In determining whether the court below abused its discretion, we must consider a second factor, i. e., the reasonable likelihood that plaintiff will succeed in establishing its case on the merits. Imperial Chemical Industries Limited v. National Distillers & Chemical Corporation, 354 F.2d 459, 461 (2 Cir. 1965); see Charles Simkin & Sons, Inc. v. Massiah, 289 F.2d 26, 29 (3 Cir. 1961). This element is of particular importance where, as here, there is only slight evidence on the question of irreparable injury. See Developments in the Law — Injunctions, 78 Harv.L.Rev. 994, 1056 (1965). Here Lab Glass has advanced several defenses to Kontes' basic claims for relief on the merits. As to the contention that it copied certain illustrations in the Kontes catalogue, thus infringing the Kontes copyrights, Lab Glass contends that: (1) its utilization of the Kontes catalogue was a "fair use," since it merely employed the illustrations in the Kontes catalogue as the basis for a separate drawing and did not take the artistic expression of the article as done by the Kontes illustrator; (2) Kontes abandoned the copyrights on several of the items in question because of failure to insert any copyright notice in several of its early flyers and mailing pieces and because of inadequate notice of copyright; (3) Kontes is guilty of laches and is estopped from bringing this suit because it did not seek statutory protection for its early work for several years; and (4) Kontes itself had taken much of the subject matter in question from catalogues of other manufacturers. As to the contentions of trademark infringement and violation of the Lanham Act, Lab Glass asserts that both "Chromaflex" and "Duall" were only descriptive of the articles in question and that there was no reasonable likelihood of confusion between "Chromaflex" and "Flexi-Disc."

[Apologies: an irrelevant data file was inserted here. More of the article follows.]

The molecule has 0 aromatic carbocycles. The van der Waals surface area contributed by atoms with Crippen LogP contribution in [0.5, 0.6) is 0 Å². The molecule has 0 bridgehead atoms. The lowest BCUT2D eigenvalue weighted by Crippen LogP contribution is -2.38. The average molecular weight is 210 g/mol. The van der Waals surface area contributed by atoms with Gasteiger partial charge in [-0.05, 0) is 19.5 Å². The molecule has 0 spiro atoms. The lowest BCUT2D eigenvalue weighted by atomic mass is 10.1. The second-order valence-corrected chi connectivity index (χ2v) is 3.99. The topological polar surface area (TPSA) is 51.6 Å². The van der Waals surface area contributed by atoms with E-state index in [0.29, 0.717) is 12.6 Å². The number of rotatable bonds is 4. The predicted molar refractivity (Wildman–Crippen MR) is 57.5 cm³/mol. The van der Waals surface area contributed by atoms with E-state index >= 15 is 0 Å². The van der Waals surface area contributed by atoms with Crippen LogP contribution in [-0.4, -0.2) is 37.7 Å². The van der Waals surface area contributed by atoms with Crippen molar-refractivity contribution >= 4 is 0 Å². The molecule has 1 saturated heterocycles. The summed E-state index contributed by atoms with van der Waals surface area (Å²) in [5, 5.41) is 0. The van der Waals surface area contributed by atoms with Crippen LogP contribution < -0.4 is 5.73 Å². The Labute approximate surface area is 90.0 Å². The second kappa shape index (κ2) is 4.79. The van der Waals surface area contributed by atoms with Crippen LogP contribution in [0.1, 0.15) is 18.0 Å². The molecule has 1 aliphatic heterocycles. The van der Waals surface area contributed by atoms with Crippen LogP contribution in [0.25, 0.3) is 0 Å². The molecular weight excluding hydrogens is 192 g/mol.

Although Kontes has sought to answer these defenses, and indeed may ultimately prevail on their merits, there is not that strong likelihood of success which in the circumstances of this case would alone justify our holding that the court below abused its discretion in refusing to grant a preliminary injunction.

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The judgment of the district court therefore will be affirmed.